Scottish people drive on the opposite side of the road, which made crossing the street a fun surprise. I kept looking left instead of right and luckily I’m still alive. The lights there will turn green, yellow, red, the same as here. But they will flash yellow and red at the same time to let you know to prepare for green.
They measure distance in miles, and all signs are in MPH. I found cute speed limit signs like, “20’s Plenty.”
This city has a population of 500,000, but it feels like New York city in its constant chaotic swirl of activity. Every intersection is a round about, they didn’t have crosswalks, and tourists and locals alike seem like they’re all in a hurry to walk uphill. Stores close at odd times, but there’s still constant bustle.
The architecture was impressive. It was a blend of modern, victorian, and medieval that you wouldn’t find in the U.S.. I’d be standing in front of a McDonald’s and look down the street to find a gothic statue towering over me. The most impressive site in Edinburgh is undoubtedly Edinburgh castle. I found this castle to be more impressive than Sterling.
Glasgow felt like a more comfortable city, less insane. Their hub of activity starts at George’s Square and spirals outwards. While Edinburgh boasted its history, Glasgow seemed more proud of its modernism. It wasn’t as cool looking as Edinburgh, but I felt it had more genuine culture. Plus, I had my first good burger in Scotland here.
Sterling Castle was awesome. I feel like a more complete human being having visited it. The highlands surrounding the castle have their own beauty to offer.
Dunkeld, The Hermitage, Pitlochry, Queen’s View, Loch Tay, Loch Lomond, and “Rob Roy” country were all beautiful. My favorite place we managed to visit in the Highlands was Bryn Atholl, where we watched the Highland Games and toured the castle.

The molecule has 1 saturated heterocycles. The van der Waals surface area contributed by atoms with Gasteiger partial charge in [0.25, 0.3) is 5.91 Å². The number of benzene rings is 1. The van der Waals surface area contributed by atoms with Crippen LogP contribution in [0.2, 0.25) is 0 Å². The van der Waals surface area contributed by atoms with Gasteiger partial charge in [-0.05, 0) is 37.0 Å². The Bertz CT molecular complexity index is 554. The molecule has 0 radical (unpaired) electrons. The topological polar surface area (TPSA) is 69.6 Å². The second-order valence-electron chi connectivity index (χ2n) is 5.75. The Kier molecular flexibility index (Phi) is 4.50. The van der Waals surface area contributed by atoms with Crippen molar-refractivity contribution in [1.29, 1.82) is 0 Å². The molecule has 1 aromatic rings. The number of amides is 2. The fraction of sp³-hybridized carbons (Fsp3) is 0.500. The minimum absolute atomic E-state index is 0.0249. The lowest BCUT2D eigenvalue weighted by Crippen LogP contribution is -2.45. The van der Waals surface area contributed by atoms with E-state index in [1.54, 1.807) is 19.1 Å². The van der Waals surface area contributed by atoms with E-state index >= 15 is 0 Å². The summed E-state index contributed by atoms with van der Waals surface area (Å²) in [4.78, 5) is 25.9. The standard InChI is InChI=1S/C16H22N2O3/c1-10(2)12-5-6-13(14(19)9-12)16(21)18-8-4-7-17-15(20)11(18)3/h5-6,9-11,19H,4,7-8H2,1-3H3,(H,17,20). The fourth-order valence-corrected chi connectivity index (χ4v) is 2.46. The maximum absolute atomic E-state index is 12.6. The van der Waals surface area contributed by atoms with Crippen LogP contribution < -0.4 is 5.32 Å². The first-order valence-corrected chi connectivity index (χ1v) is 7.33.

Regrets (But Not Really)
I wish I could have seen Inverness, the Isle of Skye, and the Orkney Islands. If I could do the trip over, I would have spent one day in each city, and the rest of my time exploring the countryside. I don’t regret getting to see the cities, they were definitely interesting and fun. Hopefully I will make it back to Scotland and see the rest of the country.
Maybe my romantic expectations blinded me, but I wasn’t struck by Scotland like I hoped I would be. I wanted to stand on a hillside and feel: only Scotland has this and I know it, but I never got that sensation. I felt the same ground below my feet and the same sky above my head as I did standing in my own yard. It must feel similar to meeting your hero – you hold them up on a pedestal only to meet them and find they’re just some other person, with two eyes, a nose, and a mouth.
That all said, I miss it. Not only do I miss waking up with nothing planned but exploration of a new place, but I miss being surrounded by the accent, the culture, and the history. The U.S. has wonders I still haven’t explored, but my first journey outside of the U.S. did not disappoint. I’m not sure if I’ll make it back before my time here is up, because there is so much world left to see. But I hope so.